As winter’s creep slowly changed my landscape from encroaching jungle to naked trees and brown vistas I found myself staring at dreys. They are everywhere. Well, that’s not true. They are only in treetops. What I mean is they are numerous.
If I stand between my house and the studio and make a 360° turn, I can count 8 dreys. Nine, if you include the one that fell through the chimney into my dining room last month. Thankfully, it was abandoned. I made note of at least 5 more on my last walk. Dreys are squirrel nests or homes. A tight, waterproof nest of leaves that tends to look like a jumbled mess hurriedly constructed and thrown into the uppermost branches of trees. Actually dreys are meticulously constructed with a layering of materials – coarse leaves on the outside and ever finer materials on the inside. An entrance hole is made in the bottom, which functions to keep out rain.
Seeing these dreys in the naked trees, I realized that while I think of the other life forms at Halcyon, I don’t tend to think beyond the organism in a concrete manner. Yes, I learn about their habits and niches. And if I understand their niche, I clearly understand that they have a home. My epiphany came when I realized that I never thought about all the homes that exist here at Halcyon. I just think of my house. I equate the word Halcyon with my home at the same time that I am happy to find other life about the property.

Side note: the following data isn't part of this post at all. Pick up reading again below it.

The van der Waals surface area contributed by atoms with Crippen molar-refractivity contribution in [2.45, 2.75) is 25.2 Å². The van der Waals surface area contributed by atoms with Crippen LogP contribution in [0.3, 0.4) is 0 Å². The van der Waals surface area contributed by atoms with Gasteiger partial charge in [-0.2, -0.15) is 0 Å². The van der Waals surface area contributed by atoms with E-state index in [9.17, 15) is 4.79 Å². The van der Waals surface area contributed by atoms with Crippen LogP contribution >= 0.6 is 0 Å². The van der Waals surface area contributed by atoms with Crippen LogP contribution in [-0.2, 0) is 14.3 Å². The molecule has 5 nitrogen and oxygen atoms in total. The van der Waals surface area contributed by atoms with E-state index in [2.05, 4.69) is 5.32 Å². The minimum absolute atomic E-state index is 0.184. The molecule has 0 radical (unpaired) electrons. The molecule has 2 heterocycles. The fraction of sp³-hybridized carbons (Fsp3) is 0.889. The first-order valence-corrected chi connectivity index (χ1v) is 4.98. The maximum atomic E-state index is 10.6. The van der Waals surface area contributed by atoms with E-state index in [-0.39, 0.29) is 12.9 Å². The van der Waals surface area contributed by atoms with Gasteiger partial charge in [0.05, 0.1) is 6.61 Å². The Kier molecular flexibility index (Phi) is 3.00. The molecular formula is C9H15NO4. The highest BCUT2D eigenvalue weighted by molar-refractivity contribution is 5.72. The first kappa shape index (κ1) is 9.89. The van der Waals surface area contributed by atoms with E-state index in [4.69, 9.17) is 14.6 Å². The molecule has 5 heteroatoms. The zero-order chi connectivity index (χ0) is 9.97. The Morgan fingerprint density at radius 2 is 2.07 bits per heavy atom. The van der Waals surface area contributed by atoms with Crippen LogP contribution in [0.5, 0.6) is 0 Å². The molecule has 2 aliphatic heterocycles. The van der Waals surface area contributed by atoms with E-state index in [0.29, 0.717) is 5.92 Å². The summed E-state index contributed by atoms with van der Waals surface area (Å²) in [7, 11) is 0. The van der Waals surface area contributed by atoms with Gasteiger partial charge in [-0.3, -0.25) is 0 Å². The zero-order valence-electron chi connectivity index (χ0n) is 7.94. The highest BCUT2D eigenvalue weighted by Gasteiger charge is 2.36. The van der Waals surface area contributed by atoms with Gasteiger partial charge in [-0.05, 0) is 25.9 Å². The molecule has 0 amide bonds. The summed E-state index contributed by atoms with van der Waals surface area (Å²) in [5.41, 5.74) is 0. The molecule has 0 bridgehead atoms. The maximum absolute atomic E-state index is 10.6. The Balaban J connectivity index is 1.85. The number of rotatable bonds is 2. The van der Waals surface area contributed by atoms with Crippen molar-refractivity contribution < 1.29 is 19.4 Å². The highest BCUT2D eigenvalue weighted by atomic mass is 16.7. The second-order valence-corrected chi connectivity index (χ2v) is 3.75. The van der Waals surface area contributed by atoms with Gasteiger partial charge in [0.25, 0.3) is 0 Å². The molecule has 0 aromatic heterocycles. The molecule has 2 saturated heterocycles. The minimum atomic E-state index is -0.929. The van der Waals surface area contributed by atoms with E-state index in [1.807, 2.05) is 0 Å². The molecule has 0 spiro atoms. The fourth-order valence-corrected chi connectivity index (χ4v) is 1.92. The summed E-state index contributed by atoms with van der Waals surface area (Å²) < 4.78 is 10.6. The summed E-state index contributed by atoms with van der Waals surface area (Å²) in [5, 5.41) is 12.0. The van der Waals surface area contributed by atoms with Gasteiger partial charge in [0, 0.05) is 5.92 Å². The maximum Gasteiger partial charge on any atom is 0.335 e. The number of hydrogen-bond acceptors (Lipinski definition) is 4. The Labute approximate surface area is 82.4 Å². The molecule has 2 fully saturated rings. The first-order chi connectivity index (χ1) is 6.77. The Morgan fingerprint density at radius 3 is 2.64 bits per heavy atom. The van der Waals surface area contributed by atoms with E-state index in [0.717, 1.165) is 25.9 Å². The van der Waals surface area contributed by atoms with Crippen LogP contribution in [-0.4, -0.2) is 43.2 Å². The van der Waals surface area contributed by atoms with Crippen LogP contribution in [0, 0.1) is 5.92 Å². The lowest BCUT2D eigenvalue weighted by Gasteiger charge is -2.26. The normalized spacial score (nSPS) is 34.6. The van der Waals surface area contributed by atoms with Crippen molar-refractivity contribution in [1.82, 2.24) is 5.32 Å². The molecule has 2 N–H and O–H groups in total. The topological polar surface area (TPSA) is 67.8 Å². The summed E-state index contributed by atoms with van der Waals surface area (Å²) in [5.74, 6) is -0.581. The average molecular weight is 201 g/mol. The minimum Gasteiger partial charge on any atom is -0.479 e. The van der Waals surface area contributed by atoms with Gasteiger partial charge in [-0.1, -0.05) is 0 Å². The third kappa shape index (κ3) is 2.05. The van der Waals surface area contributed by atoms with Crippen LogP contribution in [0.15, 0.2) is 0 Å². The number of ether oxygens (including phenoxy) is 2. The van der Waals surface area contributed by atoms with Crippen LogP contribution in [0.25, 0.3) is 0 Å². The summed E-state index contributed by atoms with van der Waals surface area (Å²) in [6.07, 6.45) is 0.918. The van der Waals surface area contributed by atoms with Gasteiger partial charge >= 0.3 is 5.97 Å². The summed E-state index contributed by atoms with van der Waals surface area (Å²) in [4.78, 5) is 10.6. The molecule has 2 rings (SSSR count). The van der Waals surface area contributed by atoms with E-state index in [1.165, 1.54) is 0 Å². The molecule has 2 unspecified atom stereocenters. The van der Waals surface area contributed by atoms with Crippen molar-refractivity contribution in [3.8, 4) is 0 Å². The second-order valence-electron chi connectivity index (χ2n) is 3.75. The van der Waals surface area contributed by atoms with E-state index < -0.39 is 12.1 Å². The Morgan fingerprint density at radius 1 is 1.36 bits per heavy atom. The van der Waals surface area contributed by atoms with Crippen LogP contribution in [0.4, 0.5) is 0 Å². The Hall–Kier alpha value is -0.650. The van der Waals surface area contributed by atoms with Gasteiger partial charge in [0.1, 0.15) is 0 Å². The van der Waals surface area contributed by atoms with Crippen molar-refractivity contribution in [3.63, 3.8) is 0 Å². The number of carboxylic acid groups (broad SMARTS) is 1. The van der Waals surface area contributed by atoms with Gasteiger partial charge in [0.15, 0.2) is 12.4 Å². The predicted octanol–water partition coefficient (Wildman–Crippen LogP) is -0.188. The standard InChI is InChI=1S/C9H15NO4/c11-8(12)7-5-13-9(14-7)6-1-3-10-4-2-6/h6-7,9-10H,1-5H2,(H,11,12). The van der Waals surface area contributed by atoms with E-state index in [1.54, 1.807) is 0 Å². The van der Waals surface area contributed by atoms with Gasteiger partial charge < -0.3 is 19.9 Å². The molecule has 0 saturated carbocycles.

Thinking of all those dreys led me to wonder about all the homes needed to sustain life through the winter: soil burrows for rabbits, mice, and moles; mud burrows for frogs and turtles; ophidariums for snakes (I wonder how many are in my walls); formicaries for ants; hives for wasps and bees; tunnels for worms and beetles; nests for birds; brush for deer; lairs for fox; owlery for owls; and leaf litter for overwintering caterpillars. Some terms are non-specific. Others, like lair and den are used interchangeably. All the terms are human constructs. While many animals instinctively know when and what kind of home they need, we’ve no indication that they think of their homes with the same level of emotional connections in which humans do. And I doubt they name them.
Ironically we tend to call animal shelters a home and people shelters a house, that is until the house becomes a home, and then we are referring to how we’ve made memories and enhanced our comfort within the walls of said house. To us, a house is a structure to keep out wind and rain, and a home is so much more. Dreys and lairs and dens are also structures designed for shelter, but I’ve only seen cozy chairs, tiny dishes, and fireplaces in animal dwellings in my childhood fantasies of animals and in depictions of animal homes in wonderful picture books.
But I digress from my epiphany, which was about numbers of homes, not their contents. As I take my winter walks, I will take care to wonder and realize the number of dwellings at Halcyon. Some are for a solitary organism, like a frog burrowed in the mud. Others, like ant nests, hold hundreds or more individuals. There is still a lot going on out there, in just a mere 14 acres, of which I am unaware. What animals have built homes next to yours?